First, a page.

Seth Tomko is a writer, college-level educator, and adventurer.
Debora Granik does an admirable job adapting Daniel Woodrell’s novel, but while it's a fine movie, she doesn’t manage to capture the level of grotesqueness and brutality of the source material.
Acting and Cinematic Choices
Granik’s movie does a lot correct. The cast is a real success. Jennifer Lawrence provides a strong and restrained performance as Ree Dolly, the girl struggling to raise her younger siblings, care for her invalid mother, search for her missing meth-cook father, and keep the bail bondsmen from repossessing the family’s home. Lawrence really hits all the emotional marks and is convincing in both her moments of forcefulness and vulnerability.
John Hawkes is also a qualified success as Uncle Teardrop. His portrayal accurately recreates the sense of menace that hangs around the character and affects all the other characters with which he interacts. Hawkes steals all the scenes he’s in because of the sense of danger and unpredictability he injects into every moment he’s on screen. A reasonable analogy could be Heath Ledger’s performance as The Joker in Christopher Nolan’s Dark Knight in that his presence is magnetic to both the other characters and the viewers.
Credit should also be given to Dale Dickey who plays a somewhat minor character named Merab, wife of the criminal leader Thump Milton. Her turns, closely following the text, come alive with the same restraint and realism that Lawrence provides Ree, but Dickey also summons the real sense of the grotesque in her scenes of violence and her final appearance in which she helps dismember a corpse. Her change is almost like something form a werewolf movie in which she transforms from a burned out, stern woman who has been active in the criminal narcotic trade for a long time into a ruthless, vengeful hag from a disturbing bit of folklore.
The cinematography of the film is also an accomplishment. A lot of details sit in the background and are left for the audience to understand, which is a refreshing change of pace from so many films that club viewers over the head, not trusting them to piece information together without extensive handholding and exposition. Similarly, a real sense of the poverty is invested in most aspects of the movie, so viewers understand the lack of material wealth is pervasive and a real burden to all the characters, even the ones involved in narcotics.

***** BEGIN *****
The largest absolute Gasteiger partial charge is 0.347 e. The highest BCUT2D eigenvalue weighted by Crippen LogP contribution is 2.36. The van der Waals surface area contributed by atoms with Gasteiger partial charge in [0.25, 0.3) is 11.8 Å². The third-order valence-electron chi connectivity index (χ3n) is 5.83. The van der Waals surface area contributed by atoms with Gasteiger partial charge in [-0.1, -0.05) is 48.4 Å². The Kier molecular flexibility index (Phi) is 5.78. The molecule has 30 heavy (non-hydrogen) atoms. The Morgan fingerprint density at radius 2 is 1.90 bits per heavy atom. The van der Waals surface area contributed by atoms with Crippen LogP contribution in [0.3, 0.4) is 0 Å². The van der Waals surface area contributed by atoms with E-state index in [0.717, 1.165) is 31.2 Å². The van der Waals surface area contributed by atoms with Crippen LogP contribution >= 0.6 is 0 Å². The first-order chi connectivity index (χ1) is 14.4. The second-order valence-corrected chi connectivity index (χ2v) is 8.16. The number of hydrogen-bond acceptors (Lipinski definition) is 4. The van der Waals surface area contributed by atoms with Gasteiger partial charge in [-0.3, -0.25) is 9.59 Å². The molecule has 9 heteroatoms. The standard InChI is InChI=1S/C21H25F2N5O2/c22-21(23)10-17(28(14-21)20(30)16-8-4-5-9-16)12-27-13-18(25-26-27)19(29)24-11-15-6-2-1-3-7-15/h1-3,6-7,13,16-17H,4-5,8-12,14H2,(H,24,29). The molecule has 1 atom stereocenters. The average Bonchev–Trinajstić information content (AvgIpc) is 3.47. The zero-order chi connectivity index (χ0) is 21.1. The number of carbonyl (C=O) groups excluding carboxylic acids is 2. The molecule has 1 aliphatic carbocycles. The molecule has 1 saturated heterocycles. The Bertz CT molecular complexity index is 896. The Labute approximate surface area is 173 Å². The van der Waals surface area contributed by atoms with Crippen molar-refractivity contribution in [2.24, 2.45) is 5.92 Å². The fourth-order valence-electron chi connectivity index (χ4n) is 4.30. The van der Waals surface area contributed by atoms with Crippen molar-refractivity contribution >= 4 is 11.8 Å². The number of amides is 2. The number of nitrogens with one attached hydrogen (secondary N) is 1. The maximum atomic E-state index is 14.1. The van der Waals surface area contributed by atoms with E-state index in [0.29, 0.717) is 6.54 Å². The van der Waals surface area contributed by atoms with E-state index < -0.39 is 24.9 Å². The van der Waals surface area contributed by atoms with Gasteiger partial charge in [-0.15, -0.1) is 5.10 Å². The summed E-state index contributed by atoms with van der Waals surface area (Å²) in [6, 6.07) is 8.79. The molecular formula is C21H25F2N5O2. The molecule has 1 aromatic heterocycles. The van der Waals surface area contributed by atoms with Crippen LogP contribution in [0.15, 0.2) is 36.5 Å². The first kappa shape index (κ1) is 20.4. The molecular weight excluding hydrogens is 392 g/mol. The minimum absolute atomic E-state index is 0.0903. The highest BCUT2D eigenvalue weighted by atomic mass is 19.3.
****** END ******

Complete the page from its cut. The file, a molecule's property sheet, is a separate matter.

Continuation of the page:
Shouldn’t He Be Missing an Ear?
For it’s many successes the film does makes a few missteps. While the acting of Hawkes channels the character of Uncle Teardrop, he doesn’t physically resemble the character. This isn’t a nitpicking problem because his name comes from a series of facial tattoos that aren’t in the movie. Nor does he have scars on his face and neck. These are important components to his presence and character, and they also help establish the tone and mood early in the novel.
This same complaint can be lodged against the handling of the setting. Woodrell carefully balances the senses of primeval beauty and mercilessness of an Ozark winter and how a hard land makes for hard people with hard ways. Instead of approaching this element with camera shots like she does with the themes of poverty, family, and, Granik focuses on making the musical traditions of the characters fill in this sense of place. This isn’t inherently a bad idea, but it does dilute the aura of cruelty and desperation. The same could be said that the winter, which is practically its own character in the novel, but it doesn’t seem to have the same presence in the film. Even though the characters are bundled up as though a blizzard is coming any moment, this feeling is undercut by the lack of significant snow, the cold inside staved off only by a single wood burning stove, or even when a lake that should be frozen is instead essentially free of ice.